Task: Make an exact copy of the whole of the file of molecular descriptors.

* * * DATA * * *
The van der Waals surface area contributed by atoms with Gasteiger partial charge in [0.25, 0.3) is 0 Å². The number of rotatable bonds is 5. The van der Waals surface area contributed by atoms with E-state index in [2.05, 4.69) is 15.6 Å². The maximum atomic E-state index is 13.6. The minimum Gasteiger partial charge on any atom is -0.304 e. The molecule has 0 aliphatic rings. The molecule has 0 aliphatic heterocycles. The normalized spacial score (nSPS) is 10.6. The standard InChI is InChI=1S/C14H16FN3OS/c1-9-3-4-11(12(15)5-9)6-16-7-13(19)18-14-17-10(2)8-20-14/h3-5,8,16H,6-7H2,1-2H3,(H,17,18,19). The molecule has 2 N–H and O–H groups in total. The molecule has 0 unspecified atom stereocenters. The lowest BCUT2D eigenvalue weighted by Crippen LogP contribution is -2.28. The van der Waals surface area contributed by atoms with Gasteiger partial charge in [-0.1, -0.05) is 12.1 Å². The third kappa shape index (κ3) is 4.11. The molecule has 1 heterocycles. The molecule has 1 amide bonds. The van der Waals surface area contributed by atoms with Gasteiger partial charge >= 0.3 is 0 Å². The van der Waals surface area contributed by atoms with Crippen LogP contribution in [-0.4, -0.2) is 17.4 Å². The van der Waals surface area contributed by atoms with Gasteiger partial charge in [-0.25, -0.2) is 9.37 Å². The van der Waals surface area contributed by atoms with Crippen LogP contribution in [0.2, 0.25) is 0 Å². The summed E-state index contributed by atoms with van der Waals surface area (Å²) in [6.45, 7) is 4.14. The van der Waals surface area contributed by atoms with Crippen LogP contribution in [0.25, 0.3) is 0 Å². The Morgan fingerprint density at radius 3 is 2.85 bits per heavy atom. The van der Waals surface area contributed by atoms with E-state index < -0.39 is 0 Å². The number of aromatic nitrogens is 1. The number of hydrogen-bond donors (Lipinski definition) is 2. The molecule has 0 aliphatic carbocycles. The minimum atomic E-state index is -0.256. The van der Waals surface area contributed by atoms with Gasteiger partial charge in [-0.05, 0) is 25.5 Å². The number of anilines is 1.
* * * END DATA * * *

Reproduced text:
The van der Waals surface area contributed by atoms with Gasteiger partial charge in [0.25, 0.3) is 0 Å². The number of rotatable bonds is 5. The van der Waals surface area contributed by atoms with E-state index in [2.05, 4.69) is 15.6 Å². The maximum atomic E-state index is 13.6. The minimum Gasteiger partial charge on any atom is -0.304 e. The molecule has 0 aliphatic rings. The molecule has 0 aliphatic heterocycles. The normalized spacial score (nSPS) is 10.6. The standard InChI is InChI=1S/C14H16FN3OS/c1-9-3-4-11(12(15)5-9)6-16-7-13(19)18-14-17-10(2)8-20-14/h3-5,8,16H,6-7H2,1-2H3,(H,17,18,19). The molecule has 2 N–H and O–H groups in total. The molecule has 0 unspecified atom stereocenters. The lowest BCUT2D eigenvalue weighted by Crippen LogP contribution is -2.28. The van der Waals surface area contributed by atoms with Gasteiger partial charge in [-0.1, -0.05) is 12.1 Å². The third kappa shape index (κ3) is 4.11. The molecule has 1 heterocycles. The molecule has 1 amide bonds. The van der Waals surface area contributed by atoms with Gasteiger partial charge >= 0.3 is 0 Å². The van der Waals surface area contributed by atoms with Crippen LogP contribution in [-0.4, -0.2) is 17.4 Å². The van der Waals surface area contributed by atoms with Gasteiger partial charge in [-0.25, -0.2) is 9.37 Å². The van der Waals surface area contributed by atoms with Crippen LogP contribution in [0.2, 0.25) is 0 Å². The summed E-state index contributed by atoms with van der Waals surface area (Å²) in [6.45, 7) is 4.14. The van der Waals surface area contributed by atoms with Crippen LogP contribution in [0.25, 0.3) is 0 Å². The Morgan fingerprint density at radius 3 is 2.85 bits per heavy atom. The van der Waals surface area contributed by atoms with E-state index < -0.39 is 0 Å². The number of aromatic nitrogens is 1. The number of hydrogen-bond donors (Lipinski definition) is 2. The molecule has 0 aliphatic carbocycles. The minimum atomic E-state index is -0.256. The van der Waals surface area contributed by atoms with Gasteiger partial charge in [-0.05, 0) is 25.5 Å². The number of anilines is 1.